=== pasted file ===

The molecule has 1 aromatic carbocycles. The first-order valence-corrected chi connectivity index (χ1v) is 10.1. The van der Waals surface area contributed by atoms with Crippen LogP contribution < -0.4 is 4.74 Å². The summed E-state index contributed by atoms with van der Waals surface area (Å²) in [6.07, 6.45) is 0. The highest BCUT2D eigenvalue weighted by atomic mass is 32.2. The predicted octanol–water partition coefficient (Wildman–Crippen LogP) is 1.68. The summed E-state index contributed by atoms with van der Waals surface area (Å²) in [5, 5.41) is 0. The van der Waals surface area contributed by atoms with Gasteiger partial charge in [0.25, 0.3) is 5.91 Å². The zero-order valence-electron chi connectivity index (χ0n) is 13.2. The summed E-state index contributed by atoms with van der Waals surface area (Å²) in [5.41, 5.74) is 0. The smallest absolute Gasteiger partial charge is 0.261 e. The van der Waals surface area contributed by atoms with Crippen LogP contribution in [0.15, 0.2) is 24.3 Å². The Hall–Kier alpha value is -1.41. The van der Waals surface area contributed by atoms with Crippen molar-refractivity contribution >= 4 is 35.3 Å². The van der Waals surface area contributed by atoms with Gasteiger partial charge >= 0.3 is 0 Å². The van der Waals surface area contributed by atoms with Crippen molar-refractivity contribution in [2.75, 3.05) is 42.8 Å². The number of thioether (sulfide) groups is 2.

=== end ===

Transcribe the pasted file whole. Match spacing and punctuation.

The molecule has 1 aromatic carbocycles. The first-order valence-corrected chi connectivity index (χ1v) is 10.1. The van der Waals surface area contributed by atoms with Crippen LogP contribution < -0.4 is 4.74 Å². The summed E-state index contributed by atoms with van der Waals surface area (Å²) in [6.07, 6.45) is 0. The highest BCUT2D eigenvalue weighted by atomic mass is 32.2. The predicted octanol–water partition coefficient (Wildman–Crippen LogP) is 1.68. The summed E-state index contributed by atoms with van der Waals surface area (Å²) in [5, 5.41) is 0. The van der Waals surface area contributed by atoms with Gasteiger partial charge in [0.25, 0.3) is 5.91 Å². The zero-order valence-electron chi connectivity index (χ0n) is 13.2. The summed E-state index contributed by atoms with van der Waals surface area (Å²) in [5.41, 5.74) is 0. The smallest absolute Gasteiger partial charge is 0.261 e. The van der Waals surface area contributed by atoms with Crippen LogP contribution in [0.15, 0.2) is 24.3 Å². The Hall–Kier alpha value is -1.41. The van der Waals surface area contributed by atoms with Crippen molar-refractivity contribution >= 4 is 35.3 Å². The van der Waals surface area contributed by atoms with Gasteiger partial charge >= 0.3 is 0 Å². The van der Waals surface area contributed by atoms with Crippen molar-refractivity contribution in [2.75, 3.05) is 42.8 Å². The number of thioether (sulfide) groups is 2.